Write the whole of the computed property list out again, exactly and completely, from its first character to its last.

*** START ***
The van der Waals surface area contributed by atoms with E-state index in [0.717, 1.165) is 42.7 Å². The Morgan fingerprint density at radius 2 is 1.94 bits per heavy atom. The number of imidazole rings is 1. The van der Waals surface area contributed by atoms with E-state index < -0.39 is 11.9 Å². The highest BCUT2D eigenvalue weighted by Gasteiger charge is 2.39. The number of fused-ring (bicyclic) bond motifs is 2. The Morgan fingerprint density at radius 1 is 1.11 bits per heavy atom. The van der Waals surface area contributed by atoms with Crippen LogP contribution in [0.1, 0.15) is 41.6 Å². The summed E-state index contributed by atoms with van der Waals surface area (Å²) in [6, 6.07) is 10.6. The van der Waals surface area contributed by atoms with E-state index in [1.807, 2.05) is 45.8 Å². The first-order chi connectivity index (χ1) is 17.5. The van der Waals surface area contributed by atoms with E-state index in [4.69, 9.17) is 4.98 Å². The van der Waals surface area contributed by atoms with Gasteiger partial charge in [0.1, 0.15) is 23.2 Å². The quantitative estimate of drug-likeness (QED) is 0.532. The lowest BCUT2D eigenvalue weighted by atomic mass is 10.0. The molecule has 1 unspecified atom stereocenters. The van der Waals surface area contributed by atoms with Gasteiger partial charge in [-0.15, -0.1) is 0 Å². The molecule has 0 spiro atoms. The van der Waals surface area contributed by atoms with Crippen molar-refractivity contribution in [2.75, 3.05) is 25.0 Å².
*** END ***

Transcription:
The van der Waals surface area contributed by atoms with E-state index in [0.717, 1.165) is 42.7 Å². The Morgan fingerprint density at radius 2 is 1.94 bits per heavy atom. The number of imidazole rings is 1. The van der Waals surface area contributed by atoms with E-state index < -0.39 is 11.9 Å². The highest BCUT2D eigenvalue weighted by Gasteiger charge is 2.39. The number of fused-ring (bicyclic) bond motifs is 2. The Morgan fingerprint density at radius 1 is 1.11 bits per heavy atom. The van der Waals surface area contributed by atoms with Crippen LogP contribution in [0.1, 0.15) is 41.6 Å². The summed E-state index contributed by atoms with van der Waals surface area (Å²) in [6, 6.07) is 10.6. The van der Waals surface area contributed by atoms with E-state index in [1.807, 2.05) is 45.8 Å². The first-order chi connectivity index (χ1) is 17.5. The van der Waals surface area contributed by atoms with E-state index in [4.69, 9.17) is 4.98 Å². The van der Waals surface area contributed by atoms with Gasteiger partial charge in [0.1, 0.15) is 23.2 Å². The quantitative estimate of drug-likeness (QED) is 0.532. The lowest BCUT2D eigenvalue weighted by atomic mass is 10.0. The molecule has 1 unspecified atom stereocenters. The van der Waals surface area contributed by atoms with Gasteiger partial charge in [-0.15, -0.1) is 0 Å². The molecule has 0 spiro atoms. The van der Waals surface area contributed by atoms with Crippen molar-refractivity contribution in [2.75, 3.05) is 25.0 Å².